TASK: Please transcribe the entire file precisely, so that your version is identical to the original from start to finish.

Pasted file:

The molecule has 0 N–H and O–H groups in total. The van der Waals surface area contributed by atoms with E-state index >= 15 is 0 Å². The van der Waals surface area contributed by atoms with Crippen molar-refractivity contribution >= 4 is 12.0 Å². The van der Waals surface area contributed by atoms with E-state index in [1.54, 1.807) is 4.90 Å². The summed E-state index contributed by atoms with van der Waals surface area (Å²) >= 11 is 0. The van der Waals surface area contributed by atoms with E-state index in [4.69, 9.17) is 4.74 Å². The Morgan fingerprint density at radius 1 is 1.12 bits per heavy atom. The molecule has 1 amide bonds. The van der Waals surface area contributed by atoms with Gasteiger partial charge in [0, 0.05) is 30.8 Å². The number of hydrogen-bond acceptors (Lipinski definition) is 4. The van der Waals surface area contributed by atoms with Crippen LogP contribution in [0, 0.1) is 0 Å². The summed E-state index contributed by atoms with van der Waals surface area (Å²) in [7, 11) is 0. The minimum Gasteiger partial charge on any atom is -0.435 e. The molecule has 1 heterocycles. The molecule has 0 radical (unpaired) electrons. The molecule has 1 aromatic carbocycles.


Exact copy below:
The molecule has 0 N–H and O–H groups in total. The van der Waals surface area contributed by atoms with E-state index >= 15 is 0 Å². The van der Waals surface area contributed by atoms with Crippen molar-refractivity contribution >= 4 is 12.0 Å². The van der Waals surface area contributed by atoms with E-state index in [1.54, 1.807) is 4.90 Å². The summed E-state index contributed by atoms with van der Waals surface area (Å²) >= 11 is 0. The van der Waals surface area contributed by atoms with E-state index in [4.69, 9.17) is 4.74 Å². The Morgan fingerprint density at radius 1 is 1.12 bits per heavy atom. The molecule has 1 amide bonds. The van der Waals surface area contributed by atoms with Gasteiger partial charge in [0, 0.05) is 30.8 Å². The number of hydrogen-bond acceptors (Lipinski definition) is 4. The van der Waals surface area contributed by atoms with Crippen LogP contribution in [0, 0.1) is 0 Å². The summed E-state index contributed by atoms with van der Waals surface area (Å²) in [7, 11) is 0. The minimum Gasteiger partial charge on any atom is -0.435 e. The molecule has 1 heterocycles. The molecule has 0 radical (unpaired) electrons. The molecule has 1 aromatic carbocycles.